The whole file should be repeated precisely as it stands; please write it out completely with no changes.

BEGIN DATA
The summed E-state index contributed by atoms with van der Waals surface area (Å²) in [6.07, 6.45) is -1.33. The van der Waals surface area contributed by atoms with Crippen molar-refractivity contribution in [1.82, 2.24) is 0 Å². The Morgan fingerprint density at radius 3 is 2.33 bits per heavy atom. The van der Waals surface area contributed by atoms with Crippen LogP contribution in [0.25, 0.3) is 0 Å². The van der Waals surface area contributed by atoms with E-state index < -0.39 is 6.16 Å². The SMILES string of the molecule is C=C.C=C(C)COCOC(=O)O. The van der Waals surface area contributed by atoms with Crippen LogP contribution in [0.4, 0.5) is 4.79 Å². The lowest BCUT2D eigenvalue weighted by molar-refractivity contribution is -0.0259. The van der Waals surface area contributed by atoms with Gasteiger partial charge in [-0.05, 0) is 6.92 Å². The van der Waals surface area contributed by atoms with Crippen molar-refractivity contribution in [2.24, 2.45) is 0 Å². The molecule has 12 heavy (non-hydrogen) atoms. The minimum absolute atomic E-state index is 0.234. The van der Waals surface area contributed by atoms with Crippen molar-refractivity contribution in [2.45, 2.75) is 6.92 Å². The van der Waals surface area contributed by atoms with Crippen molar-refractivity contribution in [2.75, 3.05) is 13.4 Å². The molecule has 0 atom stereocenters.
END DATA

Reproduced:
The summed E-state index contributed by atoms with van der Waals surface area (Å²) in [6.07, 6.45) is -1.33. The van der Waals surface area contributed by atoms with Crippen molar-refractivity contribution in [1.82, 2.24) is 0 Å². The Morgan fingerprint density at radius 3 is 2.33 bits per heavy atom. The van der Waals surface area contributed by atoms with Crippen LogP contribution in [0.25, 0.3) is 0 Å². The van der Waals surface area contributed by atoms with E-state index < -0.39 is 6.16 Å². The SMILES string of the molecule is C=C.C=C(C)COCOC(=O)O. The van der Waals surface area contributed by atoms with Crippen LogP contribution in [0.4, 0.5) is 4.79 Å². The lowest BCUT2D eigenvalue weighted by molar-refractivity contribution is -0.0259. The van der Waals surface area contributed by atoms with Gasteiger partial charge in [-0.05, 0) is 6.92 Å². The van der Waals surface area contributed by atoms with Crippen molar-refractivity contribution in [2.24, 2.45) is 0 Å². The molecule has 12 heavy (non-hydrogen) atoms. The minimum absolute atomic E-state index is 0.234. The van der Waals surface area contributed by atoms with Crippen molar-refractivity contribution in [2.45, 2.75) is 6.92 Å². The van der Waals surface area contributed by atoms with Crippen molar-refractivity contribution in [2.75, 3.05) is 13.4 Å². The molecule has 0 atom stereocenters.